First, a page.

Sugar maples, and a bit of needed rain
CALL US nuts, but we are planting maples. This has been the hottest spring in memory — a month ahead of the norm when we began farming, back in the 1970s. Are sugar maples in New England doomed to also become a memory — part of a better world we have lost?
Not if we can help it. My wife Faith and I have been growing fruits and vegetables, raising lambs, and making syrup in the Boston suburbs since we were teenagers. But we have long been plotting our escape. A few years ago, with friends, we bought a farm in western Massachusetts. Among the attractions are the large maples at the edge of the pasture, along the river that borders the farm. Some are enormous — four feet in diameter, gnarly and knobbed, as venerable as maples can be. Given their situation, I do not think they are altogether “natural’’ — it is likely they were planted (or carefully retained) when the farm was established, late in the colonial era.
Sugar maple is emblematic of New England both for its syrup, and for its brilliant fall colors. But the region’s maple-dominated forest probably owes as much to culture as to nature. Research by Charles Cogbill on “witness trees’’ in early town surveys indicates that before Europeans arrived, the region’s forest had far more beech than maple. That is reversed in the forest that has returned after centuries of agricultural clearing and abandonment. Among the reasons is our love of maple sugar: even as our ancestors cut the forest they saved the maples, and then added them to their farmyards, fencerows, and roadsides. These trees became the parents of the forest that grew back.
The maples on our farm fit that mold. Along one stretch the little river has moved a few hundred feet farther west, making a few acres of floodplain forest. This woodlot, seeded by the mother trees on the old bank, has now grown up into a perfect sugar bush. We can hang between 200 and 300 buckets — just right for a family-sized operation.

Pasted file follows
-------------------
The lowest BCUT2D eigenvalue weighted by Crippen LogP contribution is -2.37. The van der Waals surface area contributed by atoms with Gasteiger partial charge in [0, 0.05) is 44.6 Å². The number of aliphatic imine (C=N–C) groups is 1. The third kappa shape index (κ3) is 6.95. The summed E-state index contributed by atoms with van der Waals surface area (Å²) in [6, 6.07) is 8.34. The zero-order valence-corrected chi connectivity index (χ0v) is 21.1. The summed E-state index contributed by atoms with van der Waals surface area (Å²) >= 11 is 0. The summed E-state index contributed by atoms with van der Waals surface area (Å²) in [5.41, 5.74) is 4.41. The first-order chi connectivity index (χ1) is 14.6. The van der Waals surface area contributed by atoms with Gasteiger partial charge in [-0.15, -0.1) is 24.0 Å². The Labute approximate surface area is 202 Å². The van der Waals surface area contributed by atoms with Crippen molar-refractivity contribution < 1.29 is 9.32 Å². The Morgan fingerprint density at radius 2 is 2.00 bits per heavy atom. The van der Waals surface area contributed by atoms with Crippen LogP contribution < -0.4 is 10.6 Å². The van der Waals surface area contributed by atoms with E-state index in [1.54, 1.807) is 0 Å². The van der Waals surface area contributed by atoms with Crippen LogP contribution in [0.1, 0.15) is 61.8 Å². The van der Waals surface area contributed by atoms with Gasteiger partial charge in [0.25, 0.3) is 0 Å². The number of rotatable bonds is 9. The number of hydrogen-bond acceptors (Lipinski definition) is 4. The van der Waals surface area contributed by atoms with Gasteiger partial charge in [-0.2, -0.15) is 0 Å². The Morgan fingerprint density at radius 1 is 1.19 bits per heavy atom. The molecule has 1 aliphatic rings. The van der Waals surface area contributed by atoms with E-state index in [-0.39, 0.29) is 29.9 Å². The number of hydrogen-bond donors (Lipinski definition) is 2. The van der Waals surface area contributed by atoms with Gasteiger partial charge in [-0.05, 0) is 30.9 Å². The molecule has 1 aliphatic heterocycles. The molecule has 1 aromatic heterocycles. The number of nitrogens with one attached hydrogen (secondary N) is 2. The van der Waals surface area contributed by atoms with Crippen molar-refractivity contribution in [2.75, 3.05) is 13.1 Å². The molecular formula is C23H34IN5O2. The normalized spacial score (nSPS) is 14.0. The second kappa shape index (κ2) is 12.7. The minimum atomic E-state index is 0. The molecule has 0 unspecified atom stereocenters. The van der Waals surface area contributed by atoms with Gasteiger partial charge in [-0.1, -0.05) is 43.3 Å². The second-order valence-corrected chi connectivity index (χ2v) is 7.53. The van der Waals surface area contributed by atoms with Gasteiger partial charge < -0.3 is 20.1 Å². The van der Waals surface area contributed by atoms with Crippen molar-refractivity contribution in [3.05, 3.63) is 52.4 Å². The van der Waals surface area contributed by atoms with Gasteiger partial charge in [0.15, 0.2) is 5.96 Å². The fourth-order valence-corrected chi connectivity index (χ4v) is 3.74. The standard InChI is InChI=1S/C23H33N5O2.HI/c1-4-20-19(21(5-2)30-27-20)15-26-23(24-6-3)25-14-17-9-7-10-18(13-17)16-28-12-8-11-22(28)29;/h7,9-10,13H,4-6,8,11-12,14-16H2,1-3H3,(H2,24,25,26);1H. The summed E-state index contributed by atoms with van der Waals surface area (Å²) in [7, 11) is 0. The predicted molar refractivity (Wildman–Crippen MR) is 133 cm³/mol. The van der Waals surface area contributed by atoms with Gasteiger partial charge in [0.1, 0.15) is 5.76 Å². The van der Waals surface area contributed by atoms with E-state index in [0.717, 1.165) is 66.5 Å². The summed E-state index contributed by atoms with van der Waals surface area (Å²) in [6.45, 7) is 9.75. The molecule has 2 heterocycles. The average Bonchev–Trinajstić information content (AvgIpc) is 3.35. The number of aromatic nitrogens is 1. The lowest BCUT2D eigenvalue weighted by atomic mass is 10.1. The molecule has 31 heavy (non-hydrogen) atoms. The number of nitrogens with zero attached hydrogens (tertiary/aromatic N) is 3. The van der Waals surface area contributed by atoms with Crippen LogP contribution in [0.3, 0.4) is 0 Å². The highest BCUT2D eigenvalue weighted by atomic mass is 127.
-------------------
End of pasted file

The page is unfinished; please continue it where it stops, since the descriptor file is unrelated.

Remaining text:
Naturally, we would like to continue the tradition, and leave something in turn for those who follow us. And we can — in other places our pasture runs right to the river bank. In cooperation with the Natural Resources Conservation Service, we are pulling our fence back and creating a riparian buffer to shade the river and protect it from farm runoff. There we planted trees to anchor the strip of forest that will grow back.
Our first idea was to alternate sugar maple with white oak. Diversity is a good thing, and this would spread our bets as the climate changes. Just as sugar maple is emblematic of the northern forest, white oak stands for the great central hardwoods forest of oak, hickory, and (once) chestnut that stretches from Pennsylvania into southern New England. If we do nothing and the climate warms as predicted, maple and hemlock will be driven north, and oak and pine may come to dominate all of New England. Planting white oak, then, would be a sensible way to adapt to rising temperatures. Planting maple is a pledge to mitigate the effects of warming. We need both.
But when it came down to it, we planted maples. Faith dug holes and brought water from the river. I scouted around to dig seedlings. Our son Liam helped plant the trees. Our daughter Maggie stuffed bars of deodorant soap into old socks to repel deer, we hope.
We planted the trees on May 1 — a little late, but who expected it to be 90 degrees and the poor saplings already leafed out? We gave them plenty of water, and prayed for rain. What were we doing, setting out maples while the door swings open to centuries of tropical heat? The last tree we planted was a shagbark hickory — a nod to adaptation, I suppose — or maybe I just happened to bump into a nice-looking young specimen.
In his new book “Eaarth,’’ Bill McKibben tells us we already inhabit a transformed planet, and better get used to it. That is true, but McKibben is not suggesting we resign ourselves to adaptation alone. We have to fight for mitigation, for a hefty price on carbon, to keep the world safe for this forest we helped make. Sure, be realistic: plant hickories and oaks. But also do something for hope: plant maples!
It did rain. So far, the little trees are doing fine.
Brian Donahue is associate professor of American environmental studies at Brandeis University and co-author of “Wildlands and Woodlands: A Vision for the New England Landscape,’’ a report from Harvard Forest.